Hugh de Singleton, bailiff and surgeon, is at it again. The year is 1638, the place is Lord Gilbert's castle. The victim is Lord Henry, a guest of Lord Gilbert. Although Lord Henry at first appears to have died in his sleep, a single drop of blood on the floor leads Hugh to further investigation and the discovery that Lord Henry was murdered.Lord Gilbert asks Hugh to find the murderer. Hugh follows a variety of clues--some helpful, some misleading, of course--and in turn suspects the late lord's squires, his knights, his wife, and his daughter. Other crimes are also discovered and another murder is committed. In the end, Hugh is able to determine the culprit and turn him over to the "local" (a day's ride away) sheriff to await his fate. I enjoyed the book and highly recommend it to others who enjoy historical mysteries. While there are references to events from previous books, this book is easily capable of being read on its own.I received this book through LibraryThing's Early Reviewers group.

Review by

This is the sixth book in this series about medieval surgeon and bailiff Hugh de Singleton. I read the fourth, Unhallowed Ground, but missed the fifth. It isn't really necessary to read this series in order but the back story would probably make more sense if you did.In this chronicle Hugh is summoned to Bampton Castle early one morning to examine a guest, Sir Henry Burley, who died overnight. Hugh had provided some crushed lettuce seeds the night before for the guest because he was having trouble sleeping. Although lettuce seeds are quite a mild sedative (who knew?) and even a large dose would not kill a man, the widow has accused Hugh of poisoning her husband. On careful examination Hugh discovers a small drop of blood next to the man's head. He then finds a puncture wound in his ear which was probably made by an awl or thin blade. The sheriff of Oxford is summoned to investigate the murder but his tactics are rather rough and ready. It will take Hugh's tact and skill to find out who committed the murder and why.As in Unhallowed Ground there are lots of details about medieval life, especially the food. Hugh uses his intelligence to solve the crime when modern sleuths would rely upon forensics. It is hard to say which method is more successful.Anyone who is a fan of the Brother Cadfael books or The Mistress of the Art of Death will enjoy this book and series.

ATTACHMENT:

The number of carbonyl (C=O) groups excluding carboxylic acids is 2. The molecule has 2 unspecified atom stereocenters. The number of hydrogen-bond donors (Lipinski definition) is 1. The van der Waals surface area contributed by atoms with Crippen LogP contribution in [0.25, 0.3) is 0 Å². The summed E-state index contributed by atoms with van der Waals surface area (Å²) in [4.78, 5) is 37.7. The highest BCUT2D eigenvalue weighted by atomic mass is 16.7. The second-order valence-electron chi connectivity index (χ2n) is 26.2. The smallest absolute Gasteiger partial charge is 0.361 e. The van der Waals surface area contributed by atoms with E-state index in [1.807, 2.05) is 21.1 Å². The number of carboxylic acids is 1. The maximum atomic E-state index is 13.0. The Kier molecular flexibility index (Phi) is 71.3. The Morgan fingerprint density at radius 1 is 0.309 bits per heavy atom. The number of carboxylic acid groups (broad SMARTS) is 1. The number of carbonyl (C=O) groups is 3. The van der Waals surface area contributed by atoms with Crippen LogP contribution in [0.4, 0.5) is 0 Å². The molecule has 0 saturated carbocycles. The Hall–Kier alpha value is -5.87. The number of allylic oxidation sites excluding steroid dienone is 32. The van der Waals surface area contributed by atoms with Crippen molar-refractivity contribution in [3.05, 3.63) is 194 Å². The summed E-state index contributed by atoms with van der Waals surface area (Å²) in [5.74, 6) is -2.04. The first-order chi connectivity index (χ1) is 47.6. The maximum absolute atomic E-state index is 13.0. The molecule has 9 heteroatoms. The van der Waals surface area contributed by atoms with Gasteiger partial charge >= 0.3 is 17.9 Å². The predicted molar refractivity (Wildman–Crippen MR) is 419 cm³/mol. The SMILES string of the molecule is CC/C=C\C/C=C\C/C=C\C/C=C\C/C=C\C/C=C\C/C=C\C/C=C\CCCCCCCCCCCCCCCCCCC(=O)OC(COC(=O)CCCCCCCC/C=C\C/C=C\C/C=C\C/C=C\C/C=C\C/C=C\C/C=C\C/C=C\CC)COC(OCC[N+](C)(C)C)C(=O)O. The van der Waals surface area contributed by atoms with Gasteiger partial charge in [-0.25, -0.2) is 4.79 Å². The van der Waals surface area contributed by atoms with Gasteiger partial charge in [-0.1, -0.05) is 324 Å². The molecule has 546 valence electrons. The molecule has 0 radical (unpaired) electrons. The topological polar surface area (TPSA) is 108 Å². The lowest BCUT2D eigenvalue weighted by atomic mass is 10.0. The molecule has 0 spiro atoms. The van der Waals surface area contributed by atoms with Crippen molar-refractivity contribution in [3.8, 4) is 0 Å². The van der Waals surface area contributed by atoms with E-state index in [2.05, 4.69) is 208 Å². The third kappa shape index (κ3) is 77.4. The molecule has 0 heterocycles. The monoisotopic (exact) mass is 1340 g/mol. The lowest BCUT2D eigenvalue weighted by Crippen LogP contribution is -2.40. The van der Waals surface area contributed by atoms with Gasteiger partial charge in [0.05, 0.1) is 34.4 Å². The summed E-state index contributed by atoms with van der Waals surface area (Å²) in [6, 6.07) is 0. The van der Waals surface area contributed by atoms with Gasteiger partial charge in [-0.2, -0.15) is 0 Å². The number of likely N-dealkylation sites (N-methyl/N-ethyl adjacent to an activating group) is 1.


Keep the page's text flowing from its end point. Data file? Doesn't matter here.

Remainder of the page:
Review by

Sir Henry Burley arranged to visit Lord Gilbert using a service he had done for His Lordship a decade earlier in battle at Poitiers. After a long month of Sir Henry and his company comprised of his wife, Lady Margery, daughter, two knights, two squires, several valets and a groom many at Bampton Castle were looking forward to his departure. This was achieved through murder where upon Lord Gilbert turned to his bailiff and surgeon, Master Hugh de Singleton, to determine the culprit.The method of murder is intriguing and could pass for natural causes. It requires conjecture and skill to determine the motive and murderer.This is the sixth chronicles of Hugh de Singleton, I read and reviewed the third ”A Trail of Blood” for Early Reviewers in April, 2011. I ended the review with this sentence “I enjoyed the book but would not go looking for another to read.” I had forgotten about “A Trail of Blood” when I requested “Rest Not in Peace.” In the latter book the character development is better, except for the one character who previously stood out, Kate, Hugh’s wife. Now that they are married she is much more of a one dimensional medieval wife and mother, not the independent women she showed signs of in “A Trail of Blood.” For me this is close to a cosy medieval mystery and I don’t like cosies of any period.